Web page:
Coupling is performed periodically at the wellhead, using a reservoir simulator in which the field manager controls the reservoir models by supplying well constraints and controls the network models by supplying well performance curves. Allocation strategies and pressure and flow constraints are imposed by the field manager, for which the different sub-models are black boxes; the models themselves are controlled hydraulically without embedded production or injection constraints. This explicit approach has been selected for its flexibility. In particular, by expressing rates at the surfacesubsurface interface at standard conditions, it is possible for the two reservoir models to have different equations of state and different treatments of injected water salinity, while the surface models use a blackoil fluid description. This project required ensuring rate continuity at the transition from history to forecast for over 600 active production and injection strings, even when the reservoir and network models are not perfectly historymatched. This was achieved by introducing pressure shifts in each vertical flow performance curve to ensure continuity of the choking margins (i.e., differences between wellhead pressures and backpressures) and by overriding the default guide rate flow allocation method of the field manager to prevent abrupt changes in the production split of wells currently producing below potential. The use cases described here are based on an eight-year (2015-2023) drilling schedule followed by no further activity. We focus on assessing the impact on production and injection arising from: replacing pipelines or changing network topologies; relaxing the constraint of producing at initial solution gas-oil ratio with and without reduction of separator pressures; and redistributing or increasing the water injection capacity. 2 SPE-183153-MS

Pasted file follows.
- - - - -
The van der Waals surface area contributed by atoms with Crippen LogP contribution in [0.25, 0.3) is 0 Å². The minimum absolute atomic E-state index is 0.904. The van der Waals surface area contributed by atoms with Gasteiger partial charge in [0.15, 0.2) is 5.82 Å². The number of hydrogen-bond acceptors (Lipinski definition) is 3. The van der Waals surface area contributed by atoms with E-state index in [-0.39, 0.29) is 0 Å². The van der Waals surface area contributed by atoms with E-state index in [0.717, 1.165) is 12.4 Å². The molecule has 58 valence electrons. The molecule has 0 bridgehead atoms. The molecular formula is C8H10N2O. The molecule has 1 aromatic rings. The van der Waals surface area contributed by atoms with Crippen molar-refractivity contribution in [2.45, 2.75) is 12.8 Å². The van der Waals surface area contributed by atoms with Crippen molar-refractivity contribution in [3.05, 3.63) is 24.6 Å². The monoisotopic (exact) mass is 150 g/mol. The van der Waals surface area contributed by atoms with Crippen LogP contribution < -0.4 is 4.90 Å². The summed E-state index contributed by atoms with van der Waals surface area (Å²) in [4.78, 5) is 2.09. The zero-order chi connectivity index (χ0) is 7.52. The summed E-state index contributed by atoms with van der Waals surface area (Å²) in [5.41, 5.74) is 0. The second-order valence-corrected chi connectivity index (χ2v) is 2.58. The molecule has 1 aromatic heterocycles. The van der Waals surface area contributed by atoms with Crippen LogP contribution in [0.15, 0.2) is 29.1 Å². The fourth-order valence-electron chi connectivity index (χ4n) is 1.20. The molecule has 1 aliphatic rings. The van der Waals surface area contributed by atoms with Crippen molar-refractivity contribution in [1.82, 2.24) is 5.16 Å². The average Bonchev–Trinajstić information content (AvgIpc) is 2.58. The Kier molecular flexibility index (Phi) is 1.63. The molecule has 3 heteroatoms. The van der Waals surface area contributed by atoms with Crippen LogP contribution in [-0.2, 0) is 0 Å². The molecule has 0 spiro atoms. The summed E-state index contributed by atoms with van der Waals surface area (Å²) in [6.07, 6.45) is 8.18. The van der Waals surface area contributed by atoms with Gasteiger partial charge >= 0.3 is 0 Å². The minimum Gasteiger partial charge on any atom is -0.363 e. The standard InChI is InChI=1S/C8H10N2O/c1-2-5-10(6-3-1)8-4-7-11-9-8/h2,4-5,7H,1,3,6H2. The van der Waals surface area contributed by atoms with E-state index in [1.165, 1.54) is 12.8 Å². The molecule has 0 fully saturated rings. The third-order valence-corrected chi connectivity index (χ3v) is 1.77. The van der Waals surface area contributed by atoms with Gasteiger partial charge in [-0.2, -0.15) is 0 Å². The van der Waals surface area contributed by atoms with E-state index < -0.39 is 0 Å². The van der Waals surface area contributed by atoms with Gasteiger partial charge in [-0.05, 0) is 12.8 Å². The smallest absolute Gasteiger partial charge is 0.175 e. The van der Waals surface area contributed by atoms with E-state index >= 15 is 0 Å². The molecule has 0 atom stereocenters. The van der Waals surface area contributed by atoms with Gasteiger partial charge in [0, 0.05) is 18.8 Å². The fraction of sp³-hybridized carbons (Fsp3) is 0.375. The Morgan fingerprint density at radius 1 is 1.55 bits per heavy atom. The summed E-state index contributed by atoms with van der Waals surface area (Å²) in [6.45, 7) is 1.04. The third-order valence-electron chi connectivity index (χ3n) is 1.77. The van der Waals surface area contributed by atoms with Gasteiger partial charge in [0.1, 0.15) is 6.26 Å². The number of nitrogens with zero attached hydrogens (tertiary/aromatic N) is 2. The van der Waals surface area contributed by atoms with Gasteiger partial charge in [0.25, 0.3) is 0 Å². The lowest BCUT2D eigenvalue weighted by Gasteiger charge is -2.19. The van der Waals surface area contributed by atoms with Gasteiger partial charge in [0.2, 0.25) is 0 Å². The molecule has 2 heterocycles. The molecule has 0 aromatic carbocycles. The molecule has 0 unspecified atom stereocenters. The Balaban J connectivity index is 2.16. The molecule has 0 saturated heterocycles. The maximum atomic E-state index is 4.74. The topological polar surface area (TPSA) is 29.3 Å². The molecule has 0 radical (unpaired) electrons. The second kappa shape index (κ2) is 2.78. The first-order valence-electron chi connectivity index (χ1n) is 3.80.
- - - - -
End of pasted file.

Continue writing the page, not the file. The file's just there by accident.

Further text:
Waterflood is the most commonly field development scheme used for hydrocarbon recovery in carbonate reservoirs. Successfully managing water injection scheme greatly depends on the reservoir characterization, in both structure and fluids distribution, that in turn requires a variety of subsurface measurements coupled with the ability to integrate them into a coherent subsurface models.
Electrical resistivity is an important tool in formation evaluation of oil and gas reservoirs, and frequently used in logging programs to evaluate near-well reservoir rocks, fluids saturations and to help design well completions. With the extended use and added complexity of reservoir modelling it has become imperative to extend this knowledge away from the wellbores and into the reservoir, thereby enhancing the understanding of fluids distribution inside the reservoirs, thus improving overall field management. This can be accomplished by applying tools that are sensitive to the interwell environment. One of these tools is inductive DeepLook Electromagnetics or Crosswell Electromagnetics (EM). Crosswell EM is an induction based tomography technology, which inductively measures the interwell resistivity between wells. This technology, particularly useful for tracking water and steam floods or mapping residual saturation, is also used to optimize sweep efficiency, identify bypassed pay, and predict fluid-related issues such as water breakthrough.
Integration of Crosswell EM interpreted results to reservoir characterization process may offer new wide range applications to deep reading measurements. The current Crosswell EM interpretations are the results of inverted resistivity and hence the water saturation in pseudo 3-D format between wells. Until now there are no methods, workflows or tools available to integrate Crosswell EM data into the reservoir characterization process through history matching.
This paper presents the methodology and investigation of integration of complex Crosswell EM results to history matching process in order to improve the reservoir characterization during dynamic modelling. The use of this data in reservoir characterization has not been yet considered by the industry. Our attempt is to lead the oil industry to utilize Crosswell EM data in the history matching process of the legacy data. The proposed workflow helps reduce and/or quantify uncertainties in the reservoir model. Therefore, the inclusion of time lapse Crosswell EM data into history matching will improve the understanding of the flow paths, barriers, as well as lateral and vertical transmissibility.